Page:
Question 16: After financial crisis (2007-2008), what do you pay attention to the bank before investment in it? (Answers can be chosen more than one.)

The table shows the issues about bank whether respondents pay attention to before investment or not. After financial crisis (2007-2008), the respondents mainly pay attention to the news about the bank and also the banking industry before investment. Nearly three quarters of them, 73%, pay attention to the news about the bank and banking industry to concern about their investment. In addition, one-fifth of them pay attention to the risk management of the bank to concern whether risks are minimized and properly controlled. And the other one fifth also pay attention to relevant court cases while three in ten respondents focus on the changes in its share price. However, only a minority pay attention to the big issues, such as big loss or financial difficulties.

Question 17: What element(s) do you think it is important in risk management?

The table illustrates that importance of elements in risk management respondents revealed. Regarding to questionnaires, almost two fifths of the respondents thought identification of risk was important in risk management while about two thirds of them did not. About assessment of risks, nearly third fifths (57%) of them agreed it was an important element while more than two fifths of them (43%) disagreed. In addition one third of respondents expressed that internal control is an important element in risk management.

However, only a minority of respondents, 4%, totally agreed that identification, assessment, and prioritization of risks and the internal control are important in risk management.

Question 18: Do you trust the risk management of bank can ensure steadily operation with lower risks to prevent bankruptcy?

Two thirds of respondents reflected they trusted the risk management of bank that can ensure it operating steadily with lower risks and prevent bankruptcy while one third said that they did not trust it.

Question 19: What is the level you rely on the risk management of bank?

After financial crisis (2007-2008), a small number (10%) of respondents reflected that they extremely relied on the risk management of bank while one fifth said that they more relied on it. Half of them remained neutral whereas a minority less relied and a few respondent never rely on the risk management of the bank.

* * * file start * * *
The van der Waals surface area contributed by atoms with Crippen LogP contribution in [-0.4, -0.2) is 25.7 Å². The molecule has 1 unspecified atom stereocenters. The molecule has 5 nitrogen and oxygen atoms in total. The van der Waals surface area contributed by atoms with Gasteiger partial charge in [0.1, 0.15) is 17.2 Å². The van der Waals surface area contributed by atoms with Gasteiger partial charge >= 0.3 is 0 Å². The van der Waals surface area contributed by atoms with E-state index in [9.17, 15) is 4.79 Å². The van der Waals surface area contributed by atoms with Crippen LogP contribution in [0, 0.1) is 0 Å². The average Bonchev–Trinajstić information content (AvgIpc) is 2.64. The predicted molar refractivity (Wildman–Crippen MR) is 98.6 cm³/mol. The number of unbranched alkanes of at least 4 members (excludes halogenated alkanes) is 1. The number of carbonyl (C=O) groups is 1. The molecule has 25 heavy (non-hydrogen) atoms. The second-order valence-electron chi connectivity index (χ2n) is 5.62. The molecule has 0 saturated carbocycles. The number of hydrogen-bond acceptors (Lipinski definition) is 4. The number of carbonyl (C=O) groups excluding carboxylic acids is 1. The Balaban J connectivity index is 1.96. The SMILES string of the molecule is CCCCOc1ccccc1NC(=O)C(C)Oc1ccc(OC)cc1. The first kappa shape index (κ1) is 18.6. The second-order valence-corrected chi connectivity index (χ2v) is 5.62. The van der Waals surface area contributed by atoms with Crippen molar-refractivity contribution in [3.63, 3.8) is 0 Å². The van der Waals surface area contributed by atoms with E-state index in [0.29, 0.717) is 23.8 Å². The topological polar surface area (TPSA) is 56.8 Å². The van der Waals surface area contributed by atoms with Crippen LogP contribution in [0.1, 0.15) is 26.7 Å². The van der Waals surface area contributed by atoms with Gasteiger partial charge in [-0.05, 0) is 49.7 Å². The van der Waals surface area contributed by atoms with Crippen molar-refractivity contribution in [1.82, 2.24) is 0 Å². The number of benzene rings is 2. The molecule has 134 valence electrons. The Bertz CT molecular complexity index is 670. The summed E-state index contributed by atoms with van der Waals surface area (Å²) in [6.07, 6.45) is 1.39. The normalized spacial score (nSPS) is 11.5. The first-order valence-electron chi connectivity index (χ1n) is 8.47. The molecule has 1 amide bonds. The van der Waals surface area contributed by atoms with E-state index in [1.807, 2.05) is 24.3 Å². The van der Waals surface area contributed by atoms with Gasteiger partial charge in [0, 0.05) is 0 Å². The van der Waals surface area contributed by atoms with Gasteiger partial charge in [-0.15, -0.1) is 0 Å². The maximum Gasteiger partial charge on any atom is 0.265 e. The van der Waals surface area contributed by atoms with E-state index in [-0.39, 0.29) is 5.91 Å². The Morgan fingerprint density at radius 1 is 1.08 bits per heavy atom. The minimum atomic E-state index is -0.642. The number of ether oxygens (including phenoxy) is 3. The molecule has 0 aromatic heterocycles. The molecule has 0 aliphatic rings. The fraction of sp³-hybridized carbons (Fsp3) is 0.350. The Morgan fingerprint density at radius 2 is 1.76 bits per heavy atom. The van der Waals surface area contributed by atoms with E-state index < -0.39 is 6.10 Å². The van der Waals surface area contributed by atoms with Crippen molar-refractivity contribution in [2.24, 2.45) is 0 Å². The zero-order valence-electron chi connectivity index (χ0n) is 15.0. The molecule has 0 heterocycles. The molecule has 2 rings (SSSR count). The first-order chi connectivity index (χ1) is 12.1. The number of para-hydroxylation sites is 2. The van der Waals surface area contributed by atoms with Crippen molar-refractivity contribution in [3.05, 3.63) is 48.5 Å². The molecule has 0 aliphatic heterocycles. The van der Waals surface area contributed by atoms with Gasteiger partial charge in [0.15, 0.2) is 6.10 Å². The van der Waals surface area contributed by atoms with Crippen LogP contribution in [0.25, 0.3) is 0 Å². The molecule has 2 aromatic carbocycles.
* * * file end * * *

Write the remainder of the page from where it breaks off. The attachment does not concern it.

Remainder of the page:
Question 20: After financial crisis (2007-2008), have your confidence in bank been cracked?

About two fifths of respondents, 37%, thought their confidence in bank had not be cracked after financial crisis (2007- 2008). Nevertheless, half of them reflected their confidence were partly impaired while a minority (13%) revealed that their confidence were mostly damaged.

Question 21: What is (are) the issue(s) that impair your confidence in the bank and make you think that it has weak risk management?

The chart illustrates the issues whether it can impair their confidence of respondents and affect their investment decision in the bank. According to the responds, a majority of respondents, 90%, thought occurring liquidity problem and big loss can impair their confidence in the bank. And 70% of them expressed that weaken defense of risks and without experience of facing financial crisis can lead to bank have a weak risk management and also impair their confidence. Besides, slightly more than a quarter of them, 27%, considered human resources problem was one of the elements of weak risk management. For example, improper authorization and delegation policies lead to conflict of interest exists in the bank. Moreover, nearly one-fifth thought operating without following regulation, such as Basel framework, is more likely to maintain weak risk management. Finally, only a few of them, 7%, responded that involving in court case impair their confidence in bank and they might think it had weak risk management

Question 22: Do you read the annual report of bank to understand its risk management before investment?

The above chart shows that one third of respondents responded that they saw annual report of the bank before investment to understand its risk management. However, two thirds of them expressed that they did not.

Question 23: Do you think these banks have good risk management?

In five Hong Kong banks, respondents expressed which banks they think have good risk management. As a result, most of them commented HSBC had a good risk management while only one third thought Bank of China had a good risk management. Also, half of them expressed that Hangseng Bank had good risk management while the other half disagreed that. Concerning to standard chartered bank, only one fifth thought its risk management was good. Moreover, slightly less than twenty percent of them reflected that Citibank had good risk management.

Question 24: What rank do you give for the risk management of HSBC? (Please rank from 1to 5: 1 is weakest; 5 is best)

Rank of HSBC

Number of respondents